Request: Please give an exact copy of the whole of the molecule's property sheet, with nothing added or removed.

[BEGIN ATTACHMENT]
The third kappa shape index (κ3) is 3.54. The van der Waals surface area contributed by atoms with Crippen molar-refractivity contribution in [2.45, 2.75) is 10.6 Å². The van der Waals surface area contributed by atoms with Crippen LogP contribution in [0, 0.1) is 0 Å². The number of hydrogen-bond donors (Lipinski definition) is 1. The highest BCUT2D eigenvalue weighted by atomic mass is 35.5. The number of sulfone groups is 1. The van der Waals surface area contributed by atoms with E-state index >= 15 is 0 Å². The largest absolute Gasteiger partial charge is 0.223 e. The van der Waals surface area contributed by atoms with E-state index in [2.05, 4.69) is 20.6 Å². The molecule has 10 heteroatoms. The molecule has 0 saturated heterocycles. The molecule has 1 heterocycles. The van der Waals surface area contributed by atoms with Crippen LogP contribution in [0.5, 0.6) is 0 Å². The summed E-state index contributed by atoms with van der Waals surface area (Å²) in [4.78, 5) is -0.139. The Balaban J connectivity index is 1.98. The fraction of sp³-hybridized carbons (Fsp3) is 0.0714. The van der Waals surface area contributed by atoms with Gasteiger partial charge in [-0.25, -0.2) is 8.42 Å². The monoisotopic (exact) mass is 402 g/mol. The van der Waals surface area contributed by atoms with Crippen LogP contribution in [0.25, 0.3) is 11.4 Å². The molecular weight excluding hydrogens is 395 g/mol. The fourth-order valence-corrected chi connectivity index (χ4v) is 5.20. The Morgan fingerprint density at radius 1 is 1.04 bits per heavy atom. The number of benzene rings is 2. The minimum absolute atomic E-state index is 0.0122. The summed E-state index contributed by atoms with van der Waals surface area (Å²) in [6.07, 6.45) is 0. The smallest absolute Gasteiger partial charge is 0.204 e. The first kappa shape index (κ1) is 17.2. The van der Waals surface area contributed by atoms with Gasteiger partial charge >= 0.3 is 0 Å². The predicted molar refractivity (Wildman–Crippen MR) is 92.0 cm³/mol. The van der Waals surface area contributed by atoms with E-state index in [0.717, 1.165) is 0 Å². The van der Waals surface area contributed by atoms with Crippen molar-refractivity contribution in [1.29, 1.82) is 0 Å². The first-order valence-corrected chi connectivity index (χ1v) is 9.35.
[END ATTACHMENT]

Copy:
The third kappa shape index (κ3) is 3.54. The van der Waals surface area contributed by atoms with Crippen molar-refractivity contribution in [2.45, 2.75) is 10.6 Å². The van der Waals surface area contributed by atoms with Crippen LogP contribution in [0, 0.1) is 0 Å². The number of hydrogen-bond donors (Lipinski definition) is 1. The highest BCUT2D eigenvalue weighted by atomic mass is 35.5. The number of sulfone groups is 1. The van der Waals surface area contributed by atoms with E-state index >= 15 is 0 Å². The largest absolute Gasteiger partial charge is 0.223 e. The van der Waals surface area contributed by atoms with E-state index in [2.05, 4.69) is 20.6 Å². The molecule has 10 heteroatoms. The molecule has 0 saturated heterocycles. The molecule has 1 heterocycles. The van der Waals surface area contributed by atoms with Crippen LogP contribution in [0.5, 0.6) is 0 Å². The summed E-state index contributed by atoms with van der Waals surface area (Å²) in [4.78, 5) is -0.139. The Balaban J connectivity index is 1.98. The fraction of sp³-hybridized carbons (Fsp3) is 0.0714. The van der Waals surface area contributed by atoms with Gasteiger partial charge in [-0.25, -0.2) is 8.42 Å². The monoisotopic (exact) mass is 402 g/mol. The van der Waals surface area contributed by atoms with Crippen LogP contribution in [0.25, 0.3) is 11.4 Å². The molecular weight excluding hydrogens is 395 g/mol. The fourth-order valence-corrected chi connectivity index (χ4v) is 5.20. The Morgan fingerprint density at radius 1 is 1.04 bits per heavy atom. The number of benzene rings is 2. The minimum absolute atomic E-state index is 0.0122. The summed E-state index contributed by atoms with van der Waals surface area (Å²) in [6.07, 6.45) is 0. The smallest absolute Gasteiger partial charge is 0.204 e. The first kappa shape index (κ1) is 17.2. The van der Waals surface area contributed by atoms with Gasteiger partial charge >= 0.3 is 0 Å². The predicted molar refractivity (Wildman–Crippen MR) is 92.0 cm³/mol. The van der Waals surface area contributed by atoms with E-state index in [0.717, 1.165) is 0 Å². The van der Waals surface area contributed by atoms with Crippen molar-refractivity contribution in [1.29, 1.82) is 0 Å². The first-order valence-corrected chi connectivity index (χ1v) is 9.35.